I have also attempted to highlight the ambivalent responses of Australian travelers to ideas of the “savage” and “civilized,” showing how increasing numbers of travelers to the Pacific in the 1920s and 1930s contributed to a more sanitized portrayal of the savage than in the past. As a result, travelers increasingly rejected bestial representations of the savage in favor of primitive, infantile, and cannibalistic traits in their search for authenticity. The Australian travelers mentioned in this article highlight a diverse group of travelers, of different ages, genders, and classes, with different purposes for travel and often ambiguous national affiliations. In trying to distinguish themselves from the tourist masses, these travelers produced a middlebrow literature that sought to convey a sense of authenticity and individuality, blending scientific observations and firsthand experiences with fictional fantasies and romantic imaginaries. Though diverse, Australian travelers have much in common with other Europeans in the Pacific, and further studies of the middlebrow could enrich our understanding of broader representations of, and relationships with, the Pacific Islands.
Special thanks to Brij Lal, Victoria Kuttainen, Susann Liebich, and the three anonymous reviewers for their feedback and support.
See Robert Dixon, Prosthetic Gods: Travel, Representation, and Colonial Governance (St. Lucia: University of Queensland Press, 2001); special issue, Studies in Travel Writing 11, no. 1 (2007); Ros Pesman, David Walker, and Richard White, eds., The Oxford Book of Australian Travel Writing (Melbourne: Oxford University Press, 1996); Mary Louise Pratt, Imperial Eyes: Travel Writing and Transculturation (New York: Routledge, 1992); Nicholas Thomas, Colonialism’s Culture: Anthropology, Travel, and Government (Princeton, NJ: Princeton University Press, 1994); Richard White, “Armchair Tourism: The Popularity of Australian Travel Writing,” in Sold by the Millions: Australia’s Bestsellers, ed. Toni Johnson-Woods and Amit Sarwal (Newcastle upon Tyne: Cambridge Scholars Publishing, 2012), 182–202; Richard White, On Holidays: A History of Getting Away in Australia (North Melbourne: Pluto Press, 2005).
Roy Bridges, “Exploration and Travel Outside Europe (1720–1914),” in The Cambridge Companion to Travel Writing, ed. Peter Hulme and Tim Youngs (Cambridge: Cambridge University Press, 2002), 53–69, here 53.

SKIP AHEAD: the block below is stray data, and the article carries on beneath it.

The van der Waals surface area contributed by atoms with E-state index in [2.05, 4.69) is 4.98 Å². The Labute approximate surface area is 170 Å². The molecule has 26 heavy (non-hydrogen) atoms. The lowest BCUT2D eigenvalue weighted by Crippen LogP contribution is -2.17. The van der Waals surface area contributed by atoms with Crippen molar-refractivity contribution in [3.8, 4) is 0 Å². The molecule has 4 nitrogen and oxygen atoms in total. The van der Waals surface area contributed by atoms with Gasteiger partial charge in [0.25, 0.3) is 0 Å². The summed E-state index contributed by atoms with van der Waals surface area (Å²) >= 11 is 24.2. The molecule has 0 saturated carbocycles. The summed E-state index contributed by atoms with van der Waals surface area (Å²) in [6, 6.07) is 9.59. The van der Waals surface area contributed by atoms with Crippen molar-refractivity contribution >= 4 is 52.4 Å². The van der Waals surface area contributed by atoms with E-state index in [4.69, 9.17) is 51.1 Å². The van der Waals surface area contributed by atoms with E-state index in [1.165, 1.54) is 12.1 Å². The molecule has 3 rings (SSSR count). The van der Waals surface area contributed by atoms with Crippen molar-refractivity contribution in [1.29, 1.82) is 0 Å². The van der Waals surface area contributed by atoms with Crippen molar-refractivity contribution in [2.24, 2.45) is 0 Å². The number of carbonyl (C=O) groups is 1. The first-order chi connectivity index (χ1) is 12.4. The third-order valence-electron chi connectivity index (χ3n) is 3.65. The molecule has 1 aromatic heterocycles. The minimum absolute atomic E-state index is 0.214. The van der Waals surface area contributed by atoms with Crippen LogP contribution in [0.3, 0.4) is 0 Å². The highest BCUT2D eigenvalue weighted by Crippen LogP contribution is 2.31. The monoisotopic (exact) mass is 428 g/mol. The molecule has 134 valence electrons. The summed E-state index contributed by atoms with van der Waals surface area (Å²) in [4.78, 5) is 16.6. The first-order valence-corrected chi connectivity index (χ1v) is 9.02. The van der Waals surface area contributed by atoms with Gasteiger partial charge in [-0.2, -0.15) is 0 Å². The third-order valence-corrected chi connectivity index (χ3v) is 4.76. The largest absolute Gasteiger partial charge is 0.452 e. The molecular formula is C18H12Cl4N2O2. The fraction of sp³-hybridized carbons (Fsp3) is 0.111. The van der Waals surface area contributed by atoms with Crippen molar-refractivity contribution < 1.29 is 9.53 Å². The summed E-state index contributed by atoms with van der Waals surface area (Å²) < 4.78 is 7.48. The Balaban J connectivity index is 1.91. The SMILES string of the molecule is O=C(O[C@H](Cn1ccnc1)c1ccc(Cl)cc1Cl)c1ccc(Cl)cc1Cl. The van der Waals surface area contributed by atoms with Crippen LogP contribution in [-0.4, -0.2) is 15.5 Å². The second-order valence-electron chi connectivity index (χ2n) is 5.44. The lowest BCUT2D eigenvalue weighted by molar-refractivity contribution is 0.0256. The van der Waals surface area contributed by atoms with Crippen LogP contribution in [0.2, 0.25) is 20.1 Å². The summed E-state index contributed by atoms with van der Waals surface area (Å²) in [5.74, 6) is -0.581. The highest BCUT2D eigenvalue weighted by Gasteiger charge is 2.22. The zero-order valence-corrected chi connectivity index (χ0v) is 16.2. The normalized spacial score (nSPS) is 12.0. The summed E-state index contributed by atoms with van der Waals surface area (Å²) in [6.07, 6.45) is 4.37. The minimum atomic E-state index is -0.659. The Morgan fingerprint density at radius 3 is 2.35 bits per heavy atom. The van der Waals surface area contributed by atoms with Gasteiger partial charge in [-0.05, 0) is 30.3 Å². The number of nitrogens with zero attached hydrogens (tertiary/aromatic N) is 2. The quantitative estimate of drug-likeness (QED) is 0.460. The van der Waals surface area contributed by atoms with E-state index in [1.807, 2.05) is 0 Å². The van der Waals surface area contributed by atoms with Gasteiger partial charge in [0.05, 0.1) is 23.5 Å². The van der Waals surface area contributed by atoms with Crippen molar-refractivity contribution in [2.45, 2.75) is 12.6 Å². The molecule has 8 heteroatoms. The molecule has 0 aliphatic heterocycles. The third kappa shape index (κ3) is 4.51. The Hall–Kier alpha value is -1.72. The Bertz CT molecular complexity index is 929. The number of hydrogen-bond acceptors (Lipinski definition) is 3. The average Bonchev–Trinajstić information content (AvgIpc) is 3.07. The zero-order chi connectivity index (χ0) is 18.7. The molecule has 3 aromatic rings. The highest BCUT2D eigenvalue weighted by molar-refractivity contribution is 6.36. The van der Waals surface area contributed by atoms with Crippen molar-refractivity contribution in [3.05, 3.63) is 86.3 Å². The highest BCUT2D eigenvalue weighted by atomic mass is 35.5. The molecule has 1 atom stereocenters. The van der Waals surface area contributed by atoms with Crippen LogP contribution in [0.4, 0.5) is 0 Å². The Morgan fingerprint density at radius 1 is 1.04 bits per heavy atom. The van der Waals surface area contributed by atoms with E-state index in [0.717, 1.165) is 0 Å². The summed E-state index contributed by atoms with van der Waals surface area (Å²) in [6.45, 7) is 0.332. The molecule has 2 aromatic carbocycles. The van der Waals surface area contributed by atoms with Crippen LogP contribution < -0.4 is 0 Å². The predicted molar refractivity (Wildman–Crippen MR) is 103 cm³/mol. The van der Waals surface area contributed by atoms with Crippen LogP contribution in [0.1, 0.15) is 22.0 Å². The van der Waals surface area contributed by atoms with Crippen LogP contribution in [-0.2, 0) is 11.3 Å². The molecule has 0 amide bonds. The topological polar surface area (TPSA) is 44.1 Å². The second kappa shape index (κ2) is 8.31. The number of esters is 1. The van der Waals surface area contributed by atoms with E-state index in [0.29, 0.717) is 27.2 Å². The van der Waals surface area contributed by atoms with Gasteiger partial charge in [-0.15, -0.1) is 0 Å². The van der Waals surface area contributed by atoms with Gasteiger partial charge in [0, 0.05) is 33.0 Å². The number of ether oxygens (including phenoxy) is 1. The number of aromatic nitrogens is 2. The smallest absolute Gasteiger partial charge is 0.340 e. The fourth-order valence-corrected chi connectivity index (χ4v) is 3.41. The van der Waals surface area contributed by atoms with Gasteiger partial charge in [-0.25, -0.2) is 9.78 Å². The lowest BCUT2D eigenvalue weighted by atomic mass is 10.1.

See also Terri McCormack, Ros Pesman, David Walker, and Richard White, eds., Annotated Bibliography of Australian Overseas Travel Writing, 1830 to 1970 (Canberra: ALIA Press, 1996).
Henry Evans Maude, “Review Article—Louis Becke: The Traders’ Historian,” The Journal of Pacific History 2 (1967): 225–227.
Patrick Holland and Graham Huggan, Tourists with Typewriters: Critical Reflections on Contemporary Travel Writing (Ann Arbor: University of Michigan Press, 1998), 10; Richard White, “Australian Journalists, Travel Writing and China: James Hingston, the ‘Vagabond’ and G.E. Morrison,” Journal of Australian Studies 32, no. 2 (2008): 238–239.
Thomas Henley, A Pacific Cruise (Sydney: John Sands Ltd, 1930), 155.
“Editorial,” BP Magazine 1, no. 1 (1928): 1.
White, “Armchair Tourism,” 183.
See John Urry, The Tourist Gaze: Leisure and Travel in Contemporary Societies (London: Sage, 1990); Dean MacCannell, The Tourist: A New Theory of the Leisure Class (New York: Schocken Books, 1976); James Buzard, The Beaten Track: European Tourism, Literature, and the Ways to Culture, 1800–1918 (Oxford: Oxford University Press, 1993). See, e.g., G. Bell Brand, “Off the Beaten Track,” BP Magazine 1, no. 2 (1934): 69–71.
Elinor Mordaunt, The Venture Book (New York: Century Company, 1926), 116; Alan John Marshall, The Black Musketeers (London: William Heinemann, 1937), 128, 258.
John J. Gay, Through Other Lands (Sydney: Edwards, Dunlop, 1931).
E.g., Eric Baume, Beatrice Grimshaw, Henry Tichborne, Elinor Mordaunt, Sydney Napier, Sydney Powell, Arnold Safroni-Middleton, Ralph Stock, and Henry Somer.
White, “Armchair Tourism,” 184.
William Ramsay Smith, In Southern Seas (London: John Murray, 1924), 225.
J. Mayne Anderson, What a Tourist Sees in the New Hebrides (Sydney: W. C. Pen-fold, 1915); “Notes and News,” Cootamundra Herald, 4 May 1915, 2.
Richard White, “Armchair Tourism,” 183.
Christina Klein, Cold War Orientalism: Asia in the Middlebrow Imagination, 1945–1961 (Berkeley: University of California Press, 2003), 64.